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V.I.P: Portraits from the Collection
June 5 through August 18, 2002
Exhibition of evocative black-and-white long-exposure photographs of botanicals and people by Berkeley photographer
The University of California, Berkeley Art Museum and Pacific Film Archive is proud to present Marion Brenner: The Subtle Life of Plants and People, an exhibition of approximately 60 long-exposure black-and-white photographs of plants and people by Bay Area photographer Marion Brenner. This exhibition will be on view March 20 through May 26.
In this exhibition, widely published Berkeley photographer Marion Brenner presents two series of work: Botanicals and Portraits. Though different in subject matter, both series were created using the same long-exposure technique that makes Brenner's photographs so distinctive. Botanicals is a group of nearly abstract black-and-white photographs that capture the life of a variety of flowers and medicinal plants as they stir and shift during a single, long exposure ranging from two to 20 minutes in length. In Portraits, Brenner uses the same technique to photograph people, resulting in a documentation of every subtle movement of the subject, from the slightest turn of the head to the batting of an eyelash.
Brenner's botanical photography began with a 1992 project for the Marin General Hospital, for which she was asked to produce a series of postcards with images of medicinal plants used in traditional cancer treatments. The cards were to be presented to patients undergoing chemotherapy or radiation therapy at the hospital. While botanical illustration is typically associated with dead, preserved plants documented in a systematic and scientific fashion, the plants in Brenner's photographs are alive. Traces of their subtle movements over time have been captured on film, resulting in soft, almost abstract and unidentifiable images of plants and flowers. This effect also extends to Brenner's portraits, where her subjects' faces look soft and delicate, attaining an expression characteristic of nineteenth-century portraits, when a sitter was held fast for several minutes by a large-format camera.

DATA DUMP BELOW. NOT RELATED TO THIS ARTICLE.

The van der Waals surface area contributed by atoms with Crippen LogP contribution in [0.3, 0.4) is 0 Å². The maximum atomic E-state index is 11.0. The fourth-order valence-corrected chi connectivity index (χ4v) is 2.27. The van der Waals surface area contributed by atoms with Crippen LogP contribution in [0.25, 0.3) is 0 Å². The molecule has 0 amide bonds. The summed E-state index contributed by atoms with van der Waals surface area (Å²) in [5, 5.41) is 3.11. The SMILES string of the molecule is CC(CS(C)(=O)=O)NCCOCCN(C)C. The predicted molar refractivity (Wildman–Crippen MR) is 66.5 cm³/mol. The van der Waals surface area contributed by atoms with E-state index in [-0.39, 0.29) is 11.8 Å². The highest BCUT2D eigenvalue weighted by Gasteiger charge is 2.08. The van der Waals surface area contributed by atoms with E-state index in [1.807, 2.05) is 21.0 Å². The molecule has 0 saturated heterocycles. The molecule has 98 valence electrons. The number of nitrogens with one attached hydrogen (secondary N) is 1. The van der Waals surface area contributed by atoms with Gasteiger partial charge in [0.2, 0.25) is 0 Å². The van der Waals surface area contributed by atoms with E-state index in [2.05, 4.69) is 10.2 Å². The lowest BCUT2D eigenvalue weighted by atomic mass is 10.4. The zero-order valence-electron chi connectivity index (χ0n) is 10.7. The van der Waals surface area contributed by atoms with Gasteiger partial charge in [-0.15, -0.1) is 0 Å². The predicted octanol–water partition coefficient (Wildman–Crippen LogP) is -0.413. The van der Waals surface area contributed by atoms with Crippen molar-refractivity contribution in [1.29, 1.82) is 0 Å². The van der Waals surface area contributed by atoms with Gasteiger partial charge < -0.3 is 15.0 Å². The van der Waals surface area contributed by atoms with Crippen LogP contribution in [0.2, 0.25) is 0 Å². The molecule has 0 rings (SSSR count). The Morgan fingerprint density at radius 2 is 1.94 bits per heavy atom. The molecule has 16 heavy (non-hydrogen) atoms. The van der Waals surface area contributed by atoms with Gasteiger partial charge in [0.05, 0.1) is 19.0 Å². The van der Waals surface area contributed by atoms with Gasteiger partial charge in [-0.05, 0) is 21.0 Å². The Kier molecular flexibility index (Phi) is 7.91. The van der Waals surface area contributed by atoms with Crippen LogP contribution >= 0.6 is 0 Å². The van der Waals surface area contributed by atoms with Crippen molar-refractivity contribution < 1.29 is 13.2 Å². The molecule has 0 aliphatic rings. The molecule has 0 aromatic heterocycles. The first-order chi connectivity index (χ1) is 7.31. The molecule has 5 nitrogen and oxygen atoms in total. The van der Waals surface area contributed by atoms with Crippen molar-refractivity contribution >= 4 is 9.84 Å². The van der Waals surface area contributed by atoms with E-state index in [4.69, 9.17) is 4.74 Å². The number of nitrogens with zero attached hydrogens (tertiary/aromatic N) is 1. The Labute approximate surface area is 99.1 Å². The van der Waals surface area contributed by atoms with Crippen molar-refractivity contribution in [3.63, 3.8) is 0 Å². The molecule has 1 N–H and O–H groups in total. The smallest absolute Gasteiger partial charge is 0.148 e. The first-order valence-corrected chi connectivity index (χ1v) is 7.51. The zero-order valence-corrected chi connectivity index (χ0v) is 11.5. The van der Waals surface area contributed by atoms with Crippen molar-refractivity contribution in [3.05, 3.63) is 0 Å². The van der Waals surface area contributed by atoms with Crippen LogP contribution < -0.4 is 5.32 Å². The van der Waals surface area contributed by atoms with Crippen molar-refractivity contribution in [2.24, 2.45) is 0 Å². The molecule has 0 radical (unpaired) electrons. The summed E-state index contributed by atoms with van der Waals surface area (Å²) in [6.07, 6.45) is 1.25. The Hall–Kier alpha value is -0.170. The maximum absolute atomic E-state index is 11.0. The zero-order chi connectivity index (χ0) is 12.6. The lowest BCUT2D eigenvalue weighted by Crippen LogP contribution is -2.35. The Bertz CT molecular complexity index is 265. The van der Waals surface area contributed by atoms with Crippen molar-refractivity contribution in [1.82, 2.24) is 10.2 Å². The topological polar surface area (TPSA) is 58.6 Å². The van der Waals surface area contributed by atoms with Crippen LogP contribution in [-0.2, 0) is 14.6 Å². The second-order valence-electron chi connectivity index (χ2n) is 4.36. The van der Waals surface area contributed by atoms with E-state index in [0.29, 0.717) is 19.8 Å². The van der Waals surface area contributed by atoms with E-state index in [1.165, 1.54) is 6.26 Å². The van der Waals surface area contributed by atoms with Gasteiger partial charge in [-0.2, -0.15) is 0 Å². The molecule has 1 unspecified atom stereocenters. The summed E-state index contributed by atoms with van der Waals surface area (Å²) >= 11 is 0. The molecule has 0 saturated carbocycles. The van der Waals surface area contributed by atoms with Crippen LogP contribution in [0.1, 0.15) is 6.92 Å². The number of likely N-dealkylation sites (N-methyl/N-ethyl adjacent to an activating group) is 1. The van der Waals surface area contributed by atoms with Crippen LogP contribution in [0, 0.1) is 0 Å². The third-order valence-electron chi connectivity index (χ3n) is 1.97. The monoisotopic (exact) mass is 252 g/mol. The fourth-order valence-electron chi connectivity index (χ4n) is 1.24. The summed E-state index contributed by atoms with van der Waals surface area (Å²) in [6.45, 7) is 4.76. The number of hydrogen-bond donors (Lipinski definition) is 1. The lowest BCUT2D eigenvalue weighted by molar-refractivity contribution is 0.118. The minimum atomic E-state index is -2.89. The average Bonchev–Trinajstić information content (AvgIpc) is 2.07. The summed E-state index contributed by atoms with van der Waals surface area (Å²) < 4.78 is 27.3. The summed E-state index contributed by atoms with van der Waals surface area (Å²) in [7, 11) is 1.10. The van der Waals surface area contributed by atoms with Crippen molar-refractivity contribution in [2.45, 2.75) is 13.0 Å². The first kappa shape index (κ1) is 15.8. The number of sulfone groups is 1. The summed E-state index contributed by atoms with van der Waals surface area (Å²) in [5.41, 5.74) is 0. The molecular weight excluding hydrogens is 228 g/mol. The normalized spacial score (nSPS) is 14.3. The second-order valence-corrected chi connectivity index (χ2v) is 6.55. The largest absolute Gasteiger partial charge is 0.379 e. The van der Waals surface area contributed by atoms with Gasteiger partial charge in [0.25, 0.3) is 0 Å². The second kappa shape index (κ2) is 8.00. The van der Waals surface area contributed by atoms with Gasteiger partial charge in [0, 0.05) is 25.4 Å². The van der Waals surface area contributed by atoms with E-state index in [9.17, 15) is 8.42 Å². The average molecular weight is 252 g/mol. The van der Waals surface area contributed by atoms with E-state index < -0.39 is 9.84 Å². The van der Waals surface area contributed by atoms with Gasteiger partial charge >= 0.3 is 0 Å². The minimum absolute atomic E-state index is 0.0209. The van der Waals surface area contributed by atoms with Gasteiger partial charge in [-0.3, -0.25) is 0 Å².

Marion Brenner is known for her photographic series documenting the Oakland fires of 1993. She has had one-person exhibitions at the Scott Nichols Gallery, San Francisco (1993), and the Concourse Gallery, Bank of America, San Francisco (1994), as well as group exhibitions at Art & Part, Japan (1999) the Jan Kessner Gallery, Los Angeles (1996), and the Terrain Gallery, San Francisco (1996). Brenner has been published in San Francisco Examiner Magazine and on the cover of Landscape Architecture, and received a Graphics Award from the American Society of Landscape Architects. Other publications include The Desert de Retz (MIT Press), Lucasfilms, Twenty Years, and Landmarks of San Francisco (both by Harry Abrams).
Sunday, March 24, 2 p.m.
Marion Brenner will discuss her distinctive long-exposure photographs of plants and people.
Tuesday, May 14 , 7:30 p.m.
Highlighting time-lapse photography and slow motion, the Pacific Film Archive will present a screening of various short films including Academy Award-winning Quicker'N A Wink (George Sidney, 1940, 10 mins, 35mm, Warner Bros.), an exquisite documentation of a bullet in flight, the flexing of a hummingbird's wings, a cat sipping milk, and other incidents too quick for the eye to perceive, and The Doddler (1932, 10 mins, 16mm), an early education film chronicling the annoying habits of the parasitic "love plant." Also showing at the PFA is Gustav Deutsch's Film Ist 1-6 (Germany, 1998), which, compiled from scientific films in extreme slow and fast motion, reveals the motion of plants, the cycle of the sun, and the movement of microbes.